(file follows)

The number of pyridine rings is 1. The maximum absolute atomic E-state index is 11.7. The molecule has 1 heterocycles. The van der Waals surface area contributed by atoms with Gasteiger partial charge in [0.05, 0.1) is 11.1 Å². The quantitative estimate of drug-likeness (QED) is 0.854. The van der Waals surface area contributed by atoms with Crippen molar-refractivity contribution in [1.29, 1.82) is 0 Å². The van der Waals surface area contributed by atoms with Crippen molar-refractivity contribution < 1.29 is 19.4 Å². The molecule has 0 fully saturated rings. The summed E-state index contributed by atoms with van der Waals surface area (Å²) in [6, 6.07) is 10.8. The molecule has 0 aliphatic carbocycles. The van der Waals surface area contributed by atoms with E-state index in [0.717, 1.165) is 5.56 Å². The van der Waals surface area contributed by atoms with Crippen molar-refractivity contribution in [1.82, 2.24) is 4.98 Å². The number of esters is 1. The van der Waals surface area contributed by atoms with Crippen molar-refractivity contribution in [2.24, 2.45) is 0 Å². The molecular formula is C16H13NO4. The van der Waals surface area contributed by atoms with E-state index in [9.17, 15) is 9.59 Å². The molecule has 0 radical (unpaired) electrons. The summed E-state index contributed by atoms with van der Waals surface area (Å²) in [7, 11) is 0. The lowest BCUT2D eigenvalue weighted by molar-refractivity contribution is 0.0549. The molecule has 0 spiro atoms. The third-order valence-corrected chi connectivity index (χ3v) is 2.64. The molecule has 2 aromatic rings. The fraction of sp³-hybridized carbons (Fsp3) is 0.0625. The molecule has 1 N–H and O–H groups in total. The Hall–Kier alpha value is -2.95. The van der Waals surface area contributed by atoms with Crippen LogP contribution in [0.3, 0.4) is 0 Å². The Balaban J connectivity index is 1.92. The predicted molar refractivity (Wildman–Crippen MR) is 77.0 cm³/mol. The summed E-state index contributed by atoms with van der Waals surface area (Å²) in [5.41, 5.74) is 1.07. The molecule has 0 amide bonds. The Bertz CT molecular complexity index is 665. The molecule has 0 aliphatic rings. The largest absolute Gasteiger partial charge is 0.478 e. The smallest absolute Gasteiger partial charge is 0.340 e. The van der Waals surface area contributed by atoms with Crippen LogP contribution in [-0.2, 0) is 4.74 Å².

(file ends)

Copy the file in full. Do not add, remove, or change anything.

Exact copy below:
The number of pyridine rings is 1. The maximum absolute atomic E-state index is 11.7. The molecule has 1 heterocycles. The van der Waals surface area contributed by atoms with Gasteiger partial charge in [0.05, 0.1) is 11.1 Å². The quantitative estimate of drug-likeness (QED) is 0.854. The van der Waals surface area contributed by atoms with Crippen molar-refractivity contribution in [1.29, 1.82) is 0 Å². The van der Waals surface area contributed by atoms with Crippen molar-refractivity contribution < 1.29 is 19.4 Å². The molecule has 0 fully saturated rings. The summed E-state index contributed by atoms with van der Waals surface area (Å²) in [6, 6.07) is 10.8. The molecule has 0 aliphatic carbocycles. The van der Waals surface area contributed by atoms with E-state index in [0.717, 1.165) is 5.56 Å². The van der Waals surface area contributed by atoms with Crippen molar-refractivity contribution in [1.82, 2.24) is 4.98 Å². The number of esters is 1. The van der Waals surface area contributed by atoms with Crippen molar-refractivity contribution in [2.24, 2.45) is 0 Å². The molecular formula is C16H13NO4. The van der Waals surface area contributed by atoms with E-state index in [9.17, 15) is 9.59 Å². The molecule has 0 radical (unpaired) electrons. The summed E-state index contributed by atoms with van der Waals surface area (Å²) in [7, 11) is 0. The lowest BCUT2D eigenvalue weighted by molar-refractivity contribution is 0.0549. The molecule has 0 spiro atoms. The third-order valence-corrected chi connectivity index (χ3v) is 2.64. The molecule has 2 aromatic rings. The fraction of sp³-hybridized carbons (Fsp3) is 0.0625. The molecule has 1 N–H and O–H groups in total. The Hall–Kier alpha value is -2.95. The van der Waals surface area contributed by atoms with Crippen LogP contribution in [0.3, 0.4) is 0 Å². The Balaban J connectivity index is 1.92. The predicted molar refractivity (Wildman–Crippen MR) is 77.0 cm³/mol. The summed E-state index contributed by atoms with van der Waals surface area (Å²) in [5.41, 5.74) is 1.07. The molecule has 0 amide bonds. The Bertz CT molecular complexity index is 665. The molecule has 0 aliphatic rings. The largest absolute Gasteiger partial charge is 0.478 e. The smallest absolute Gasteiger partial charge is 0.340 e. The van der Waals surface area contributed by atoms with Crippen LogP contribution in [-0.2, 0) is 4.74 Å².